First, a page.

If your dog jumps up when you pick up your keys/put on your coat etc, change their response to these triggers by regularly picking up your keys and sitting down to watch TV and then putting your keys back where they are kept. Similarly, put on your coat, make a cup of tea and then hang your coat back up. Over time, your dog will not be triggered by the jingling of the keys as it will no longer predict your departure. When you arrive back home, distract yourself by putting away the shopping, changing your shoes, putting on the kettle etc and only greet your dog or puppy, as enthusiastically as you like, when they have calmed down and have all four paws on the floor.

3. Separation Training

Throughout the day, make a conscious effort to leave your dog alone at least three times, this can be for periods of up to an hour or for as little as 10 mins. The ideal time for this is after a play session or walk and toileting opportunity, ensuring that your dog is well exercised and comfortable. You do not have to leave the house, simply stand up, do not speak to the dog and leave the room closing the door behind you. You can make these times really rewarding for your dog by leaving a food puzzle or favourite toy that is only available when you are absent. Return quietly and calmly and resume your activity.

4. Puppy Separation Training

It is advisable to contain puppies, for periods during the day, in a puppy play pen or similar with their bed/crate, water bowl, some appropriate toys and puppy pads if you are using them. Practice walking past your puppy without acknowledging them; no looking, no talking, no touching (no matter how cute they are). This will help your puppy to understand that movement from you does not predict interaction with them and they will learn to ignore it. This will also prevent your puppy following you from room to room. Some adult dogs may also benefit from no looking, no talking, no touching as you walk past them, particularly if they are hyper aware of your movements.

Can Technology Help with Separation Anxiety?

If you are unsure of how your dog is behaving while you are gone it is a good idea to set up a video link so that you can watch them. This can be as simple as a video call from an appliance in the room to your phone but mute yourself so that you cannot be heard!
This can help you in two ways; it can reassure you that your dog is quite happy and settles quickly when you leave, or it can show you that your dog is exhibiting signs of distress and anxiety and needs additional help to feel safe and secure when alone.

Help! My Dog Needs a Little More Support with Separation Anxiety!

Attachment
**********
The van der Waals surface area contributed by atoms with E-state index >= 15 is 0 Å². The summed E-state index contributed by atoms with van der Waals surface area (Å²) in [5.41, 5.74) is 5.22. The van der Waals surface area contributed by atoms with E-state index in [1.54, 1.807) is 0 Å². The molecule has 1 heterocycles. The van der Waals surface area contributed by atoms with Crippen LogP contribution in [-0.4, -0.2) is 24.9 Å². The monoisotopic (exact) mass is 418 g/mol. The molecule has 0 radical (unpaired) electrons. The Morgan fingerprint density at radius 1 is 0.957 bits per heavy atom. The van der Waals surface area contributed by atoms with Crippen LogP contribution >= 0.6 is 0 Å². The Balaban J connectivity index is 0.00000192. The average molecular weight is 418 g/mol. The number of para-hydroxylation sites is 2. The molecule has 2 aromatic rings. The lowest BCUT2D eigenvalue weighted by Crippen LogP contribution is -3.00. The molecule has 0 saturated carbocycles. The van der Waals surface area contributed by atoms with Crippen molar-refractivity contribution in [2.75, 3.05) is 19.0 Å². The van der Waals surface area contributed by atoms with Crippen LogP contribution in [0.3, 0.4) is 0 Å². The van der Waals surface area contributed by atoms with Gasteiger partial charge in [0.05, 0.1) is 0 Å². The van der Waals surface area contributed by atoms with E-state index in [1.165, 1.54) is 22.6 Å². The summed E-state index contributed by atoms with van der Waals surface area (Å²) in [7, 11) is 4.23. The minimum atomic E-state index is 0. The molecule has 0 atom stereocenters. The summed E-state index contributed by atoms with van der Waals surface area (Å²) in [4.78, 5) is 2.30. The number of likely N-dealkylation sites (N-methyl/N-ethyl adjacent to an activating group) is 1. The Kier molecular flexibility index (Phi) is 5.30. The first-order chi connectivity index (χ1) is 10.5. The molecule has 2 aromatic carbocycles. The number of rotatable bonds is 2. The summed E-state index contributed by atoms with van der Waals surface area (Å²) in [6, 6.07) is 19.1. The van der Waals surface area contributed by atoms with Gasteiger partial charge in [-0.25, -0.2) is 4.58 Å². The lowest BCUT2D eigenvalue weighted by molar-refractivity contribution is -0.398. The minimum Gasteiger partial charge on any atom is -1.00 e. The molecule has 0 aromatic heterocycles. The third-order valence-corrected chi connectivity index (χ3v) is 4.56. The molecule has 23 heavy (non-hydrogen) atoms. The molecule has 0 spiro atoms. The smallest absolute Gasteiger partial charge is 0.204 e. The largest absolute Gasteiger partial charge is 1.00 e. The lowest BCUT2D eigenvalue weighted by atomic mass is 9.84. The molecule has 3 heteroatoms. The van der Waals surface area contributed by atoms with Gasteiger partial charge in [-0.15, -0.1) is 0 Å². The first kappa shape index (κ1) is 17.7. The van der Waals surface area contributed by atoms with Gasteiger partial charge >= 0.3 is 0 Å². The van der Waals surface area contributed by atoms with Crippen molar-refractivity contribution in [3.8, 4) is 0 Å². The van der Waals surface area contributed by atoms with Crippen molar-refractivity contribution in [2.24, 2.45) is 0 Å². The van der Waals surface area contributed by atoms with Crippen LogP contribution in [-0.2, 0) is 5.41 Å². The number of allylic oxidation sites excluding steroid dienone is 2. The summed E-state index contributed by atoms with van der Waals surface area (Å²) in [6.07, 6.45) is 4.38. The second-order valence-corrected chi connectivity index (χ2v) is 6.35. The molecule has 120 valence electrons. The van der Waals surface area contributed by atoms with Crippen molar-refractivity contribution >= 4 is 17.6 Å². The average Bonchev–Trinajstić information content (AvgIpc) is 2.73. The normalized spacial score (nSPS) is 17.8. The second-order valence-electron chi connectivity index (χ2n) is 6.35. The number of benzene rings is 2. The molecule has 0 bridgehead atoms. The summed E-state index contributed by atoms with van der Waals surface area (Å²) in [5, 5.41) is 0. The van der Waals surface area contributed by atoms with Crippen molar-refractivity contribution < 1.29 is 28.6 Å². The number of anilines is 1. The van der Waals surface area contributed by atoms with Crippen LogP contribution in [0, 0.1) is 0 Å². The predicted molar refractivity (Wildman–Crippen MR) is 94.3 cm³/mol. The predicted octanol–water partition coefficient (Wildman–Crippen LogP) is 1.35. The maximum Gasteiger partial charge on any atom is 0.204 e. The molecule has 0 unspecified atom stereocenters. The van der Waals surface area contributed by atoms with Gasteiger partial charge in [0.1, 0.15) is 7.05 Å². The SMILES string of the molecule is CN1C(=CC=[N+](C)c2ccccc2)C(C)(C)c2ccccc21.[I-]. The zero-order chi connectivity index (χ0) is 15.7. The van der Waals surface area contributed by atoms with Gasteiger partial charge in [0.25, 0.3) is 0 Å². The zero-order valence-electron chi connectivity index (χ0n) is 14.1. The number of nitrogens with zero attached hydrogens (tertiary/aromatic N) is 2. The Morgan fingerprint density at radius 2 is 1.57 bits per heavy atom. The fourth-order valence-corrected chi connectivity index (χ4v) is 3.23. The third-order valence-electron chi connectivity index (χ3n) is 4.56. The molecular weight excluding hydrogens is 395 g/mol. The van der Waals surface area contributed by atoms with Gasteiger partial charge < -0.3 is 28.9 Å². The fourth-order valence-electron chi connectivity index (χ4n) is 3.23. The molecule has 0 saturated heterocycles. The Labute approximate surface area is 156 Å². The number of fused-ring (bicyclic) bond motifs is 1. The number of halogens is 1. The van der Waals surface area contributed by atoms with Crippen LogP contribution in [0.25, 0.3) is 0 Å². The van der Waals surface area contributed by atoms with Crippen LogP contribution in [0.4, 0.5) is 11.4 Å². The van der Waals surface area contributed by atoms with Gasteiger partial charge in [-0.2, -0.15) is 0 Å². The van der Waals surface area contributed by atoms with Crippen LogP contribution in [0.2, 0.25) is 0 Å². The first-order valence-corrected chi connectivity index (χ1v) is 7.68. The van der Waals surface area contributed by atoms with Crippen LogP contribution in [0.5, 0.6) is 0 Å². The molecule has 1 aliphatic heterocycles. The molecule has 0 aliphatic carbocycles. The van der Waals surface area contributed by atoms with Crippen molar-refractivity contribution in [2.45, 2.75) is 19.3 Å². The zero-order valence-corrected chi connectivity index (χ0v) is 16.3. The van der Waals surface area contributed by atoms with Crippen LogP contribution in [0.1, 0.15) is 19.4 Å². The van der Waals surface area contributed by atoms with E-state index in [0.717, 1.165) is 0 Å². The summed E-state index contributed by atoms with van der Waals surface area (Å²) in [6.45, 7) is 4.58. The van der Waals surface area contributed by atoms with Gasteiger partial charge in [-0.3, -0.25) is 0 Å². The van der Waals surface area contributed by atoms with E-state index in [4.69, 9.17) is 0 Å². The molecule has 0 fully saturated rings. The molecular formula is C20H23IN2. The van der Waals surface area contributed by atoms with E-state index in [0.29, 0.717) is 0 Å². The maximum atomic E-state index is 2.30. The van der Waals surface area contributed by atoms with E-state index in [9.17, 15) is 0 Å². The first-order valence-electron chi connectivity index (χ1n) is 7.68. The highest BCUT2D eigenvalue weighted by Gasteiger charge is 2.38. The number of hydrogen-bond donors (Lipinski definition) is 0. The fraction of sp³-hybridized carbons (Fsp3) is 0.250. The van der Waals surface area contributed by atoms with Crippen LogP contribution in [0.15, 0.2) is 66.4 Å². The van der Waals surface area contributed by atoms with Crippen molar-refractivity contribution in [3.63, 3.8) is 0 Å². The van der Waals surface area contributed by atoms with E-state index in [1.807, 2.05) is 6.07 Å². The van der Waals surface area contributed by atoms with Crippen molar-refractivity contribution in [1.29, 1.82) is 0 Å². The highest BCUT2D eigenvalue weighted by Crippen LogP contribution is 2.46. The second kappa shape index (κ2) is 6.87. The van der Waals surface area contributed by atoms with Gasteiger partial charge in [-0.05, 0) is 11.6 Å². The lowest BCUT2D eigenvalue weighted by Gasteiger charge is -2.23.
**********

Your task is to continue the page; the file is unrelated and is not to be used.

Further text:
If you feel your dog needs a little extra support, there are a few things you can do to help to reassure them.

• Reduce the duration of the ‘alone times’ but remember to leave and return without a fuss.
• Leave a favourite treat or activity toy.
• Play classical music in the background which has been shown to be beneficial.

Top Tip: Insert a previously worn sweatshirt into a zipped cushion cover and place it on your dog’s bed or favourite place to sleep. This will provide your dog with your scent and a comfortable item to lie on.

Can Separation Anxiety in Dogs be Cured?

Unfortunately, dogs do not ‘grow out of’ or ‘get over’ Separation Anxiety. If you your dog exhibits more than one of the symptoms listed above it is vital that you seek the help from a force free / non aversive behavioural consultant who will liaise with your veterinarian to rule out any medical causes before putting a specific behavioural programme in place which may include the use of prescribed medication. These behaviour modification programmes take time and commitment and are not a quick fix.

Key Points to Remember:

• Prevention is better than cure!
• Start practising today, start small and build duration as required.
• Seek help from a force free professional if symptoms are severe and set yourself and your dog up for a successful return to normality.
• ‘Normality’ not only includes family members returning to work, school or college but holidays that may require kennelling or other care for your dog as well as visits to the groomer or vet.
• Never, ever punish your dog upon your return, their behaviour is a symptom of their panic and distress. They are not doing it to be naughty or spiteful or to punish you for leaving them. They are terrified and out of control because they have not been taught to feel safe and secure without you.
• Practice training some basic or new behaviours using force free methods, gentle training builds confidence.
• Enjoy this precious time with your canine companion and make it count.

Top Tip: If you would like to play classical music to your dog while you are away, there are YouTube channels with music specifically designed to reduce anxiety in dogs. These are also available on other channels such as Spotify.